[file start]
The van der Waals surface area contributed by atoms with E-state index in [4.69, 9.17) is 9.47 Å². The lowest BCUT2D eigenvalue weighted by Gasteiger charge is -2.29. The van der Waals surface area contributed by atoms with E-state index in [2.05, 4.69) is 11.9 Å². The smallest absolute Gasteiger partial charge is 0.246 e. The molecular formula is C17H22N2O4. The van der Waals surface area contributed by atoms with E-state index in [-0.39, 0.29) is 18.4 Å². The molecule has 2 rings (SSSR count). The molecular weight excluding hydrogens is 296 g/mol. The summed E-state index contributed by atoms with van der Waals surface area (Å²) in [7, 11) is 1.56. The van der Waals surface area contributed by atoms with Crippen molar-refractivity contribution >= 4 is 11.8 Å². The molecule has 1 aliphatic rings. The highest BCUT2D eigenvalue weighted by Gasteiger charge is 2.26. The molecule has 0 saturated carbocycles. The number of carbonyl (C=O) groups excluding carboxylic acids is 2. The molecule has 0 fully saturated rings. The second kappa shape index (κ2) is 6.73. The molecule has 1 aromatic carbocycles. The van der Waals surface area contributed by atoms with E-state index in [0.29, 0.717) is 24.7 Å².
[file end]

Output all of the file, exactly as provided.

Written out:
The van der Waals surface area contributed by atoms with E-state index in [4.69, 9.17) is 9.47 Å². The lowest BCUT2D eigenvalue weighted by Gasteiger charge is -2.29. The van der Waals surface area contributed by atoms with E-state index in [2.05, 4.69) is 11.9 Å². The smallest absolute Gasteiger partial charge is 0.246 e. The molecular formula is C17H22N2O4. The van der Waals surface area contributed by atoms with E-state index in [-0.39, 0.29) is 18.4 Å². The molecule has 2 rings (SSSR count). The molecular weight excluding hydrogens is 296 g/mol. The summed E-state index contributed by atoms with van der Waals surface area (Å²) in [7, 11) is 1.56. The van der Waals surface area contributed by atoms with Crippen molar-refractivity contribution >= 4 is 11.8 Å². The molecule has 1 aliphatic rings. The highest BCUT2D eigenvalue weighted by Gasteiger charge is 2.26. The molecule has 0 saturated carbocycles. The number of carbonyl (C=O) groups excluding carboxylic acids is 2. The molecule has 0 fully saturated rings. The second kappa shape index (κ2) is 6.73. The molecule has 1 aromatic carbocycles. The van der Waals surface area contributed by atoms with E-state index in [0.29, 0.717) is 24.7 Å².